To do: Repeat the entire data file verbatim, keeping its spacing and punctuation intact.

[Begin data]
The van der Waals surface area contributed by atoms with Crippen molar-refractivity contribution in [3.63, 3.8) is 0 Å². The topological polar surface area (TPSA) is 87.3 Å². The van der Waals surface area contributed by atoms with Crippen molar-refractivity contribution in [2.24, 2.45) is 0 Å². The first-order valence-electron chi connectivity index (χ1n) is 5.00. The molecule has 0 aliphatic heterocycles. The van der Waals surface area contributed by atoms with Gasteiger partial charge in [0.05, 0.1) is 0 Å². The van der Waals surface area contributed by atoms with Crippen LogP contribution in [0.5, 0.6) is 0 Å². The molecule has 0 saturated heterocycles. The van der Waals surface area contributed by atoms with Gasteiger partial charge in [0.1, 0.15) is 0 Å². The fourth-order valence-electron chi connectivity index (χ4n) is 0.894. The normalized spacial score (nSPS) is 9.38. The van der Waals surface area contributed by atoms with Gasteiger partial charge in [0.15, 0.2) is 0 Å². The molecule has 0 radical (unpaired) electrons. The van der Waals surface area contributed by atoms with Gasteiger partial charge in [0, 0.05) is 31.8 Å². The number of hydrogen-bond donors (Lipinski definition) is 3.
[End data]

The van der Waals surface area contributed by atoms with Crippen molar-refractivity contribution in [3.63, 3.8) is 0 Å². The topological polar surface area (TPSA) is 87.3 Å². The van der Waals surface area contributed by atoms with Crippen molar-refractivity contribution in [2.24, 2.45) is 0 Å². The first-order valence-electron chi connectivity index (χ1n) is 5.00. The molecule has 0 aliphatic heterocycles. The van der Waals surface area contributed by atoms with Gasteiger partial charge in [0.05, 0.1) is 0 Å². The van der Waals surface area contributed by atoms with Crippen LogP contribution in [0.5, 0.6) is 0 Å². The molecule has 0 saturated heterocycles. The van der Waals surface area contributed by atoms with Gasteiger partial charge in [0.1, 0.15) is 0 Å². The fourth-order valence-electron chi connectivity index (χ4n) is 0.894. The normalized spacial score (nSPS) is 9.38. The van der Waals surface area contributed by atoms with Gasteiger partial charge in [0.15, 0.2) is 0 Å². The molecule has 0 radical (unpaired) electrons. The van der Waals surface area contributed by atoms with Gasteiger partial charge in [0, 0.05) is 31.8 Å². The number of hydrogen-bond donors (Lipinski definition) is 3.